Such are the thoughts the writer would have had, and possibly might have uttered, had he been present at the Convention.

SOME SYMPTOMS PERTAINING TO THE SKIN, GLEANED FROM

THE CYCLOPÆDIA OF DRUG PATHOGENESY;

WITH OCCASIONAL REMARKS THEREON.

BY JOHN L. COFFIN, M. D., BOSTON, MASS.

ANACARDIUM ORIENTALE.

Prover No. 3 b. 90 drops in 6 doses. — Same day, in evening, complained of incessant irritation of the skin, which she described as “furious.” It lasted till she went to sleep, extending even to the toes. Took no more medicine, but had return of irritation, now and then, next day, and for four following nights.

Prover No. 4. Cardol painted on skin. — Painted on the sound skin it dries in rapidly, and in a few minutes causes a slight burning and itching, gradually followed by redness and swelling. In about twelve hours epidermis rises in wheals, firm and solid, like urticaria tuberosa. In course of time this exudation is saturated and softened by an effusion of serum and breaks down into a sero-purulent fluid, converting wheals into vesicles, at first pea-like and flat, but soon coalescing to form large flat bullæ, which open and discharge a turbid, purulent fluid ; cuticle then falls off, leaving the exposed cutis swollen and congested, and suppurating profusely.

Prover No. 5. – On the morning of February 16, Dr. Reil rubbed on back of the hand (space size of sixpence) a small quantity of the brown, slimy fluid found between the shell and kernel of an anacardium bean. In the evening the skin was slightly reddened. On the 17th, 18th and 19th nothing was noticed, only the redness seemed to increase in the warmth, and the skin became shrivelled somewhat. On the 20th, 21st and 22nd itching was felt; the place that had been rubbed with the juice was elevated above the rest of the skin ; the skin, which was black in the furrows, seemed as though it would burst. The itching increased, and the epidermis desquamated in small pieces, but the new skin beneath it was not smooth but uneven and shining. On the 27th the whole place was clear of the old epidermis, and presented the appearance of an inflamed cutaneous surface, covered with small miliary pustules ; the itching was considerable, especially during the night and in the heat. The elevation of the circumscribed spot, as well as of the surrounding skin, was increased, and was from a quarter to a half line high.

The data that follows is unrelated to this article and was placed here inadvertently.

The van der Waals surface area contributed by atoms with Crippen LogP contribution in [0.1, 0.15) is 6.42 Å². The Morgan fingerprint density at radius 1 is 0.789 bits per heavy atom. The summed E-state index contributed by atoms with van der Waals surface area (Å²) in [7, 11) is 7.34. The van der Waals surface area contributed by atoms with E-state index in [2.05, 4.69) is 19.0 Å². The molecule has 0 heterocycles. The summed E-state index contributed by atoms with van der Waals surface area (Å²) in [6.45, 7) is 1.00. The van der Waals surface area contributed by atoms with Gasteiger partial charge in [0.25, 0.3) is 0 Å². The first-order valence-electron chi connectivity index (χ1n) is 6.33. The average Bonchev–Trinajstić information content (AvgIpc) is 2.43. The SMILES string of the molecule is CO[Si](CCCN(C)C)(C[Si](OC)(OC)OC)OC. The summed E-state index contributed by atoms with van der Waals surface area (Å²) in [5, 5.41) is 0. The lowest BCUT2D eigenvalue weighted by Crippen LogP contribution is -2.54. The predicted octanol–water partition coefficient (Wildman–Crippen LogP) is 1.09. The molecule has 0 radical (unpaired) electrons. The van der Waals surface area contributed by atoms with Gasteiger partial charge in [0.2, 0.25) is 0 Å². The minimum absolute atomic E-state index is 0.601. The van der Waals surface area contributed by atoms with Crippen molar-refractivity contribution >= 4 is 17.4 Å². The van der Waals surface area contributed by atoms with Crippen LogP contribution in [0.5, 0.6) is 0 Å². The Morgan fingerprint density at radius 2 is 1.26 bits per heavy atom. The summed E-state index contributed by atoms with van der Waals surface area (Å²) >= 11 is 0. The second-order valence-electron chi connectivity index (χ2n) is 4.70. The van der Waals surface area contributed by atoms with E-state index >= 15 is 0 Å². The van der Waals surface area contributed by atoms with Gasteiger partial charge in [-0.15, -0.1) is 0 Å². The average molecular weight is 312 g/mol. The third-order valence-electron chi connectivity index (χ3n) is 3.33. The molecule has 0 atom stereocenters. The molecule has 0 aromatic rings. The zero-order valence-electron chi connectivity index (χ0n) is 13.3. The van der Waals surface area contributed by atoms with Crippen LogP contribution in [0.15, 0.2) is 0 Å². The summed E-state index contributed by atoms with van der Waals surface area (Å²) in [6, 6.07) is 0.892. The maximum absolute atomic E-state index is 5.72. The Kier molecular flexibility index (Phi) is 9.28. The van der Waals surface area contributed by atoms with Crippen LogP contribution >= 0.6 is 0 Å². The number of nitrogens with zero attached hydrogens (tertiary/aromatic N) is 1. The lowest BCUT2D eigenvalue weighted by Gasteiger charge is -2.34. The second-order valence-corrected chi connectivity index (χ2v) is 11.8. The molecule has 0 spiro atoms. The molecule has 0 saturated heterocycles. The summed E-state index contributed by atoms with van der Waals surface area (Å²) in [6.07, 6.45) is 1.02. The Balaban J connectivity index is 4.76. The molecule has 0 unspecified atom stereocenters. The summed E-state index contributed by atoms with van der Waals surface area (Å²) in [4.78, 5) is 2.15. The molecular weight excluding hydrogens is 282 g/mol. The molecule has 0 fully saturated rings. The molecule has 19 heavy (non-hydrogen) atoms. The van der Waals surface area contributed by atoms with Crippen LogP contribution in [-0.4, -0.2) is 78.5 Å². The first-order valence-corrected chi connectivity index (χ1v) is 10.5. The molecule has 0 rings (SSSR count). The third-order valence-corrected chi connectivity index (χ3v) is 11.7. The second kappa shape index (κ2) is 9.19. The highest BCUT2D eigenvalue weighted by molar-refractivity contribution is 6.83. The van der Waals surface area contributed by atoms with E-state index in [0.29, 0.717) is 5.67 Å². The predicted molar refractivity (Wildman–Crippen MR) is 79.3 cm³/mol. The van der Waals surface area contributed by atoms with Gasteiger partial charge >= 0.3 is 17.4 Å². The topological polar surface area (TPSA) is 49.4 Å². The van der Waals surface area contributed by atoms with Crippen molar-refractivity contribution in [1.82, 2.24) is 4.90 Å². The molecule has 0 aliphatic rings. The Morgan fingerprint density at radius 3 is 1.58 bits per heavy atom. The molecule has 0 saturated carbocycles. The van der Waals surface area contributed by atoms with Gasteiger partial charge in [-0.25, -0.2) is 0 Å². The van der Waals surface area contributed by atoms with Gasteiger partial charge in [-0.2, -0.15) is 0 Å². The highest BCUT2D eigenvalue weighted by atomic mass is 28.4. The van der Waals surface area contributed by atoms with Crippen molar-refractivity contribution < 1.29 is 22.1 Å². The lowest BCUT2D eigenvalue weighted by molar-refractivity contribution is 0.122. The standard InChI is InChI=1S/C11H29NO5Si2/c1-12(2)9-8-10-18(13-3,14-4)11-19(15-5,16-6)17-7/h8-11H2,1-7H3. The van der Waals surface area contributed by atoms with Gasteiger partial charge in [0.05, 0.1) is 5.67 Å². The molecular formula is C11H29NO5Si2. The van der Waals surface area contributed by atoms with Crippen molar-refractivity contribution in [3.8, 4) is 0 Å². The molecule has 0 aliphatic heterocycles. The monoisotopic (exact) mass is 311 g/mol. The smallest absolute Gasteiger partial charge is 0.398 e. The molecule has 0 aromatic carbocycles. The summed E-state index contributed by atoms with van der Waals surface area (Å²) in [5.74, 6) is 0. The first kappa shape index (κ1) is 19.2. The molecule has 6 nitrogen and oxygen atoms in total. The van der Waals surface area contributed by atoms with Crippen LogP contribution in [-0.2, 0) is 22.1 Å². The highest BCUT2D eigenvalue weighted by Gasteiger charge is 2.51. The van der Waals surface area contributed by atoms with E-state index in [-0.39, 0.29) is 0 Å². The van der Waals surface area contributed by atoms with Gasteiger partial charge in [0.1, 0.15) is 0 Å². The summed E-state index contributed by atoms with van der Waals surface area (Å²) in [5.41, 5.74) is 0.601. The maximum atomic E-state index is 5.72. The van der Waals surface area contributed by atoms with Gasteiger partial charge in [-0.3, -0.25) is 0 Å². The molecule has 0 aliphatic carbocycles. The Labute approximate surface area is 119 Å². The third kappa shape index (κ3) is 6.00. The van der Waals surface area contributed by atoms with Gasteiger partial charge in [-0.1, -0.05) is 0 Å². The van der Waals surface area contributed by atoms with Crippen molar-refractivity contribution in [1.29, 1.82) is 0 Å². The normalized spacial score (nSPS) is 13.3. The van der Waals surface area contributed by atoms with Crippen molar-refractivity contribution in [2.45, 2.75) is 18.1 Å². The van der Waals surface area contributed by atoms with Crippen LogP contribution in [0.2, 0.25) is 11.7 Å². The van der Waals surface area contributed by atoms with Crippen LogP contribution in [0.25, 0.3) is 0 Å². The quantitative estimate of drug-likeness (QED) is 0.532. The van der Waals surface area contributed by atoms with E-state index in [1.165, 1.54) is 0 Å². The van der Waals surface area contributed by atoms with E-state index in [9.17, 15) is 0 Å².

Each pustule exuded from its apex a fluid which dried into a yellow crust. In the night of the 27th the itching was quite intolerable, and he must have scratched in his sleep, for the exudation the next morning was greater, and round about the place the skin was studded with red, inflamed spots; the whole back of the hand was swollen and hot. On the first of March the state was the same, and that, by the friction of the glove, apparently, the small spots surrounding the central spot swelled for some hours into wheals, and then disappeared ; itching considerable. On the 2nd and 3rd the burning was less, as also the exudation and crust formation. The whole space had the appearance of an hypertrophy of the skin ; the surrounding red spots only became more distinct by scratching. On the 3rd, in the evening, there was desquamation. During the following days this went from the periphery to the center, and was repeated several times till the 7th ; but in proportion as the spot on which the juice had been rubbed became regenerated the surrounding inflammation increased, producing a surface covered with papules and wheals which did not exude, but on the slightest excitation became bright red and as if indurated, so that the movement of the wrist, over which towards the forearm the wheals extended, was hindered by formation of thick folds. During the subsequent days a bran-like desquamation occurred here also, which nearly ceased by the uth, when the natural appearance of the skin was almost quite restored.